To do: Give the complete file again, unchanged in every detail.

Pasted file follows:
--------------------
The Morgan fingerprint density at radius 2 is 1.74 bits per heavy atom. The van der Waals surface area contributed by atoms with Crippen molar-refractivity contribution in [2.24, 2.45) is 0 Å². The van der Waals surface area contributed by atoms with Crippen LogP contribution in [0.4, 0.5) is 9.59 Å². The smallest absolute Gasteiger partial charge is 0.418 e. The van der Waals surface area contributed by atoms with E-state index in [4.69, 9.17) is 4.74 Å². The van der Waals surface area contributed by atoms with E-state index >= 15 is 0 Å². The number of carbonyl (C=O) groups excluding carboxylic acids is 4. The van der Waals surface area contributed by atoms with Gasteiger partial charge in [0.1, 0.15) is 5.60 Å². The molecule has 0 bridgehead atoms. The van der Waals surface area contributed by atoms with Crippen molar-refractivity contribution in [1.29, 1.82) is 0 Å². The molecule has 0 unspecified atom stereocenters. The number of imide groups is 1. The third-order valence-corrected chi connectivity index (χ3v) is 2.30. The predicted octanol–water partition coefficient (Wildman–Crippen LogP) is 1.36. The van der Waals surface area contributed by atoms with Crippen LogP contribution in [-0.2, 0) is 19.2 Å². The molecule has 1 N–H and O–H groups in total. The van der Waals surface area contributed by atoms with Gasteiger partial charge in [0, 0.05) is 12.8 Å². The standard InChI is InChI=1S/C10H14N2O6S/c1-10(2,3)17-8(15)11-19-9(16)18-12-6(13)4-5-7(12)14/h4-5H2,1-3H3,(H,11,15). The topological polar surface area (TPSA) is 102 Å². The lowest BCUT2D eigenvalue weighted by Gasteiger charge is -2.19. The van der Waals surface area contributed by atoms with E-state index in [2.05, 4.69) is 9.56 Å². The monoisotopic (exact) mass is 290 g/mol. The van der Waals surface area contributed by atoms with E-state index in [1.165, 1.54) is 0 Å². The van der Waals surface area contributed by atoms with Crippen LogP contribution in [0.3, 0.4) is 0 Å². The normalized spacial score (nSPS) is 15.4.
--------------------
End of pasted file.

The Morgan fingerprint density at radius 2 is 1.74 bits per heavy atom. The van der Waals surface area contributed by atoms with Crippen molar-refractivity contribution in [2.24, 2.45) is 0 Å². The van der Waals surface area contributed by atoms with Crippen LogP contribution in [0.4, 0.5) is 9.59 Å². The smallest absolute Gasteiger partial charge is 0.418 e. The van der Waals surface area contributed by atoms with E-state index in [4.69, 9.17) is 4.74 Å². The van der Waals surface area contributed by atoms with E-state index >= 15 is 0 Å². The number of carbonyl (C=O) groups excluding carboxylic acids is 4. The van der Waals surface area contributed by atoms with Gasteiger partial charge in [0.1, 0.15) is 5.60 Å². The molecule has 0 bridgehead atoms. The van der Waals surface area contributed by atoms with Crippen molar-refractivity contribution in [1.29, 1.82) is 0 Å². The molecule has 0 unspecified atom stereocenters. The number of imide groups is 1. The third-order valence-corrected chi connectivity index (χ3v) is 2.30. The predicted octanol–water partition coefficient (Wildman–Crippen LogP) is 1.36. The van der Waals surface area contributed by atoms with Crippen LogP contribution in [-0.2, 0) is 19.2 Å². The molecule has 1 N–H and O–H groups in total. The van der Waals surface area contributed by atoms with Gasteiger partial charge in [0, 0.05) is 12.8 Å². The standard InChI is InChI=1S/C10H14N2O6S/c1-10(2,3)17-8(15)11-19-9(16)18-12-6(13)4-5-7(12)14/h4-5H2,1-3H3,(H,11,15). The topological polar surface area (TPSA) is 102 Å². The lowest BCUT2D eigenvalue weighted by Gasteiger charge is -2.19. The van der Waals surface area contributed by atoms with E-state index in [2.05, 4.69) is 9.56 Å². The monoisotopic (exact) mass is 290 g/mol. The van der Waals surface area contributed by atoms with E-state index in [1.165, 1.54) is 0 Å². The van der Waals surface area contributed by atoms with Crippen LogP contribution in [0.3, 0.4) is 0 Å². The normalized spacial score (nSPS) is 15.4.